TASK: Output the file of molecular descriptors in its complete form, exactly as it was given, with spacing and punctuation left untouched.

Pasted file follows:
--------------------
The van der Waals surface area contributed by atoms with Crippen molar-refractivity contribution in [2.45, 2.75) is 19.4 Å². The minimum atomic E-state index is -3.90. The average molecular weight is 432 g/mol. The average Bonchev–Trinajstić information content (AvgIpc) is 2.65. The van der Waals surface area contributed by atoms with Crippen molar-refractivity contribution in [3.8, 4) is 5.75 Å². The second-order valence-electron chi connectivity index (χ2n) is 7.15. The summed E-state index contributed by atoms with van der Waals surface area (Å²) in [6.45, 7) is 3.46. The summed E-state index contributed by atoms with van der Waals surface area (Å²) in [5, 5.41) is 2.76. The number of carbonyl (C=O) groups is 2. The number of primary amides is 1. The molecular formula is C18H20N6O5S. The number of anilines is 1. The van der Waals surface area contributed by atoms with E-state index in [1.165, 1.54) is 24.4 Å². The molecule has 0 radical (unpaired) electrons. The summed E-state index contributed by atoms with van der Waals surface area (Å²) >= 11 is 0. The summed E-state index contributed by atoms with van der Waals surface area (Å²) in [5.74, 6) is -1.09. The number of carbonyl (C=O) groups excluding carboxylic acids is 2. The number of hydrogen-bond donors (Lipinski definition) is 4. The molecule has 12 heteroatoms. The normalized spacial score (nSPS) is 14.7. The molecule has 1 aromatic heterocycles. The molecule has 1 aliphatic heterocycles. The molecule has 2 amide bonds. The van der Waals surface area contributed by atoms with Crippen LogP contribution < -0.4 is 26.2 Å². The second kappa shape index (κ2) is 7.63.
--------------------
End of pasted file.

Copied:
The van der Waals surface area contributed by atoms with Crippen molar-refractivity contribution in [2.45, 2.75) is 19.4 Å². The minimum atomic E-state index is -3.90. The average molecular weight is 432 g/mol. The average Bonchev–Trinajstić information content (AvgIpc) is 2.65. The van der Waals surface area contributed by atoms with Crippen molar-refractivity contribution in [3.8, 4) is 5.75 Å². The second-order valence-electron chi connectivity index (χ2n) is 7.15. The summed E-state index contributed by atoms with van der Waals surface area (Å²) in [6.45, 7) is 3.46. The summed E-state index contributed by atoms with van der Waals surface area (Å²) in [5, 5.41) is 2.76. The number of carbonyl (C=O) groups is 2. The number of primary amides is 1. The molecular formula is C18H20N6O5S. The number of anilines is 1. The van der Waals surface area contributed by atoms with E-state index in [1.165, 1.54) is 24.4 Å². The molecule has 0 radical (unpaired) electrons. The summed E-state index contributed by atoms with van der Waals surface area (Å²) >= 11 is 0. The summed E-state index contributed by atoms with van der Waals surface area (Å²) in [5.74, 6) is -1.09. The number of carbonyl (C=O) groups excluding carboxylic acids is 2. The number of hydrogen-bond donors (Lipinski definition) is 4. The molecule has 12 heteroatoms. The normalized spacial score (nSPS) is 14.7. The molecule has 1 aromatic heterocycles. The molecule has 1 aliphatic heterocycles. The molecule has 2 amide bonds. The van der Waals surface area contributed by atoms with Crippen LogP contribution < -0.4 is 26.2 Å². The second kappa shape index (κ2) is 7.63.